February 28, 2024 | Rome, Italy

The fix

By |2018-03-21T18:55:24+01:00May 31st, 2013|"In Cucina"|
Sugo di coda, oxtail sauce, as served at Rome's La Campana near Piazza Navona. Photos by Andrea Di Lorenzo.

ome — home to cucina romana — has plenty of places where folks can score a decent plate of typical local pasta. But finding the best places is an exact science. After extensive research (including card-carrying access to the plus-size kingdom) I’ve prepared a detailed list of city’s signature pasta dishes as well as some of the spots that serve the best of the best. Not all have websites, but if they do they’re highlighted and list hours as well as the weekly closing day, if any.

First, an introduction: unlike Italy’s other food capitals, Rome boasts an array of “personal” pasta dishes, each one its own universe. The cucina romana‘s superb pasta, typically rich and hearty, hinges on two factors: faithful use of local ingredients and following tried-and-true recipes.

Take amatriciana. Does it really hail from the Lazio town of Amatrice, a part of the Abruzzo until Benito Mussolini redrew the country’s regional maps? Sampling it in its purported namesake town it tasted like nothing I’d ever had before and had little in common with its Rome offshoot.

Authentic “Rome” amatriciana depends on, 1. pecorino — sheep’s milk cheese, sharp and salty; 2. guanciale — cured pork jowl, much sweeter and fattier than pancetta; and 3. bucatini pasta.

Hollow, bucatini-style noodles are obligatory. Properly al dente bucatini can’t be easily twirled by a fork (please, no spoons), and that’s intentional. The amatriciana ritual requires that you suck them up vacuum-style, nonchalantly snubbing spots and stains on your clothes.

Other authentic amatriciana ingredients are canned tomatoes, chili peppers black pepper and a splash of white wine. Purists absolutely exclude onions, but many restaurants and cooks add them (I’m among them).

Amatriciana cravings take me to a lovely little restaurant called Da Teo in Trastevere (Piazza dei Ponziani, 7/a.; tel. 06.581.8355, closed Sunday). There, superb cucuna romana classics are always served with a smile.

Amatriciana in fact derives from a much older sauce called gricia. Shepherds in isolated pastures once made gricia by gently frying diced guanciale, adding freshly boiled pasta, a healthy dusting of black pepper, and grated pecorino cheese. These were easily portable ingredients with a long shelf life. The result was a creamy grayish sauce that inspired the recipe’s name, a Roman dialect adaptation of the word grigia (gray).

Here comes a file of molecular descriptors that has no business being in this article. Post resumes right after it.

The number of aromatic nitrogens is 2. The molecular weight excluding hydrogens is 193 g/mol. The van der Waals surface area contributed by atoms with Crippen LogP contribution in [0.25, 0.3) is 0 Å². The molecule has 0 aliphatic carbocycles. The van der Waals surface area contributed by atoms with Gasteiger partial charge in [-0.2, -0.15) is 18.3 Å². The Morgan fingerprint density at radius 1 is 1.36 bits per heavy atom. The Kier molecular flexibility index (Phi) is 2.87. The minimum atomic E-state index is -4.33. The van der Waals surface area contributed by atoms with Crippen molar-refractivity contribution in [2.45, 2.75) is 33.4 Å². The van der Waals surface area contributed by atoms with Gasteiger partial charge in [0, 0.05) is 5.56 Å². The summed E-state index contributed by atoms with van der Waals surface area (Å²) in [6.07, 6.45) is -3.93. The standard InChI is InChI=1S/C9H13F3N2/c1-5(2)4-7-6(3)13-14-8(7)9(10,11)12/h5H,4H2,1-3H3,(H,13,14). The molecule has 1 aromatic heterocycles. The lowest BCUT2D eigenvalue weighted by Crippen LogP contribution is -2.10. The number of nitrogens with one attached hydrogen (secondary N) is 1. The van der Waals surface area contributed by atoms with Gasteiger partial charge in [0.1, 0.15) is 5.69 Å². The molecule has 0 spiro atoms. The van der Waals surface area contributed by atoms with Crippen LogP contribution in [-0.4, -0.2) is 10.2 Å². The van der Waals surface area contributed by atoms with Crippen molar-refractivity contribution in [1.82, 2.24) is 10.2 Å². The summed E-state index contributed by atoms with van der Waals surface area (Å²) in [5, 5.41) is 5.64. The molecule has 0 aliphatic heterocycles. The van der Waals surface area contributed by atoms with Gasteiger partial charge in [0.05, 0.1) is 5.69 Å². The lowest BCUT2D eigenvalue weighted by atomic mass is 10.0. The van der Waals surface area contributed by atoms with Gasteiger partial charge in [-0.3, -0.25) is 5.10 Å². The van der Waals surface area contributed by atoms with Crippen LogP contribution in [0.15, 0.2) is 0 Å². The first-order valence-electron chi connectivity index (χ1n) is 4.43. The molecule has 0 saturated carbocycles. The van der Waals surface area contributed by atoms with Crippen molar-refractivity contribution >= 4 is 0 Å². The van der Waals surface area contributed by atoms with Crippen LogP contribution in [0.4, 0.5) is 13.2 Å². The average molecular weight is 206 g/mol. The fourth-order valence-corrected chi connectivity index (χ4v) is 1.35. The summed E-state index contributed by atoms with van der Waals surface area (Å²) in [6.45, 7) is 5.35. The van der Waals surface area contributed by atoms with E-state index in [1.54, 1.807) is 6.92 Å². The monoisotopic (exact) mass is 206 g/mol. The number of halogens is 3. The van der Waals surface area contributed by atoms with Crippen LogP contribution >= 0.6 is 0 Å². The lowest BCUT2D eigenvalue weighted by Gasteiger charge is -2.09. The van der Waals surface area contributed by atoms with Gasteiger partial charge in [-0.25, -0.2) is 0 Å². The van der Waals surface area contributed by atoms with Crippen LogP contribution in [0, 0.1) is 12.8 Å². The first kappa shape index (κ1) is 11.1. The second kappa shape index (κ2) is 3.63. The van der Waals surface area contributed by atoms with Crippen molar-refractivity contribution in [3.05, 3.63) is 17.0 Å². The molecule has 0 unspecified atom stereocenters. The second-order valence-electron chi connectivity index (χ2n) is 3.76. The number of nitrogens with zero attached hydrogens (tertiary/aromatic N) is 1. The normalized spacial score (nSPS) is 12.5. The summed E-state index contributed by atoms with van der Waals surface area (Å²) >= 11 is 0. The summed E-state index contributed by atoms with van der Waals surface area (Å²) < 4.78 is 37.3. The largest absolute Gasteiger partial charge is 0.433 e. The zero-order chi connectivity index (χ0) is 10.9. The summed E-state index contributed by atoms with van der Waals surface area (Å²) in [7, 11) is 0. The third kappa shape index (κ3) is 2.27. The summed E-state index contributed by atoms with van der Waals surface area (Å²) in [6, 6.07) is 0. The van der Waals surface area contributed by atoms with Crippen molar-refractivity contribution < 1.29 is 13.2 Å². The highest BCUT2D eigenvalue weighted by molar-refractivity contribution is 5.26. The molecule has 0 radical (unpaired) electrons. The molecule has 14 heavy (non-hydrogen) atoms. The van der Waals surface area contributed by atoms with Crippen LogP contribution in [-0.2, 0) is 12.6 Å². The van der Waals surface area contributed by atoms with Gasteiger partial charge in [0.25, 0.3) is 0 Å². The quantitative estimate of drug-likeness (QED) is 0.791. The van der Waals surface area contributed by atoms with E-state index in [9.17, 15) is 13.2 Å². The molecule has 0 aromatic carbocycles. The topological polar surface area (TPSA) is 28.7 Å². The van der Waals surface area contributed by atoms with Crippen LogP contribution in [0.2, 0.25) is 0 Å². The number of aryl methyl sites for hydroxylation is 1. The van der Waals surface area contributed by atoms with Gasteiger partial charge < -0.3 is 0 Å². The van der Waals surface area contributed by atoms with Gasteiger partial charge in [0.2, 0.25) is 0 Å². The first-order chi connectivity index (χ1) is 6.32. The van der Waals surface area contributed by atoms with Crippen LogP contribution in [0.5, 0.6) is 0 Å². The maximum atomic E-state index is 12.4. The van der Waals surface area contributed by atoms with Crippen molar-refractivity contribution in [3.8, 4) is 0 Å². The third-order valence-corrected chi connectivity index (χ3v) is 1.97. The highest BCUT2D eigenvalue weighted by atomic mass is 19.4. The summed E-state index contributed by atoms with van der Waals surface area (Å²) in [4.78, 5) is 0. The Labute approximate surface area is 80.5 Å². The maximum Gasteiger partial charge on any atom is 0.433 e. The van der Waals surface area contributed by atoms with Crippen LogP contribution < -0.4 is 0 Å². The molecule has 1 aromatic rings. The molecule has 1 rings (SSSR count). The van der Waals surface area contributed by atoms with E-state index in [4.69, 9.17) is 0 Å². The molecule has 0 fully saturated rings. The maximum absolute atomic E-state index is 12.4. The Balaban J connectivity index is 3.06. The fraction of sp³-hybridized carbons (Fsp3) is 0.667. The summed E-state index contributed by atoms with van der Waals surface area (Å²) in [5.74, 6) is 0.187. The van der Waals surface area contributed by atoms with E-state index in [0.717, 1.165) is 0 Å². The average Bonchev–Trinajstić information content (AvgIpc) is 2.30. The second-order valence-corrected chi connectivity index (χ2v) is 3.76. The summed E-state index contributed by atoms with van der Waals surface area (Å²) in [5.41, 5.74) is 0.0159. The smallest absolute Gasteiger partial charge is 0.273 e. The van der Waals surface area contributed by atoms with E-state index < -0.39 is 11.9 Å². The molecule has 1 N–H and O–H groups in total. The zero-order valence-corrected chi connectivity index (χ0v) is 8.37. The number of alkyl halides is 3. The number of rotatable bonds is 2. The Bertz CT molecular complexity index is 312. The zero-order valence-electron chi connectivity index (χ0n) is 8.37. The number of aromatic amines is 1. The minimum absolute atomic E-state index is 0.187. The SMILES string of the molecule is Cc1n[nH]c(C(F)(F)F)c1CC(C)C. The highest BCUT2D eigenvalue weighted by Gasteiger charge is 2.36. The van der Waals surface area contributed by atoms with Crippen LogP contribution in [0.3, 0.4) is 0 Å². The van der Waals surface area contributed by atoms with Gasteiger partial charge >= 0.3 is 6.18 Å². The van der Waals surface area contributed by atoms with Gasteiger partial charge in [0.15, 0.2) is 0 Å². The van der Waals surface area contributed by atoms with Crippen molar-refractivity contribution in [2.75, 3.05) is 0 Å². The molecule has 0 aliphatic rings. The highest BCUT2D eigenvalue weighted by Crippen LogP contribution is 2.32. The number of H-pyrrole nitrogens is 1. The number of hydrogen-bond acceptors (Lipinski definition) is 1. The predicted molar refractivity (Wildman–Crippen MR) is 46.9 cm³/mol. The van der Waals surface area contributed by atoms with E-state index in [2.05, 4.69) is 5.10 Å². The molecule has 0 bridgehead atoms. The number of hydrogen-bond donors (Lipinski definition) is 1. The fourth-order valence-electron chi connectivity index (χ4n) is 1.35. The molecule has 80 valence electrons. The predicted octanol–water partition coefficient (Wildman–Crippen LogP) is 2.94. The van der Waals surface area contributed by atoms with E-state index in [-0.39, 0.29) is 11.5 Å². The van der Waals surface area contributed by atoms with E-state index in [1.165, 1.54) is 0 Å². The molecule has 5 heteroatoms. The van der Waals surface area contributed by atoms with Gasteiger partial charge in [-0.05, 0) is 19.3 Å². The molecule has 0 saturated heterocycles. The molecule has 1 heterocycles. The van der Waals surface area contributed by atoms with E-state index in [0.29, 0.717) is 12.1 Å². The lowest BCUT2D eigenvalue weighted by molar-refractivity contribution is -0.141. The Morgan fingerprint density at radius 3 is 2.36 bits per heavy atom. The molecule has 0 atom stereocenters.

Some restaurants enhance their gricias by adding a star ingredient. Among my favorites, Il Quinto Quarto (Via della Farnesina, 13), manages to include slices of raw pears, yielding a wonderful combination of texture and flavor. Another favorite, Osteria Degli Amici (Via Nicola Zabaglia, 25), see charming chef Alessandro add sautéed artichokes (when in season), creating a dish everyone should taste at least once in their life.

Next up is carbonara, the Roman classic made with pecorino, guanciale, cracked black pepper and egg yolks. Perhaps no other Italian dish is as globally copied (and distorted).

Proper carbonara contains no cream, no milk, and no butter. In fact, carbonara’s magic is all about watching the clock. The eggs and grated cheese, dotted with fried guanciale strips and plenty of black pepper, must be heated and tossed around briskly in the folds of the moist hot pasta. The intermingling creates a creamy blend that clings to the (usually tube-shaped) pasta. If your timing is off or your stove-side tossing skills poor, your carbonara will end up looking like an omelet, a sure sign you’ve done something wrong.

Rome’s best Carbonara comes in two versions: dry and creamy. For dry, go to Da Danilo (Via Petrarca, 13), an informal but pricey Esquilino eatery where pancetta is used in place of guanciale. Best for the delectable creamy gourmet version is Roscoli (Via dei Giubbonari, 21), which uses branded organic eggs, Slow Food-recognized pepper, high-end pecorino, top choice Verrigni thick spaghetti, and crispy cubed guanciale from Monte Conero.

Another Rome pasta stalwart is tonnarelli cacio e pepe, which is enjoying a boom, so much so that even non-Roman trattorias are starting to include it on their menus foolishly thinking it’s easy to make. All you need to do is drain the pasta and dress it with pepper and cheese, right? Wrong! That’s a recipe for a peppered gluey mass of coagulated cheese and a sad waste of good, undressed pasta.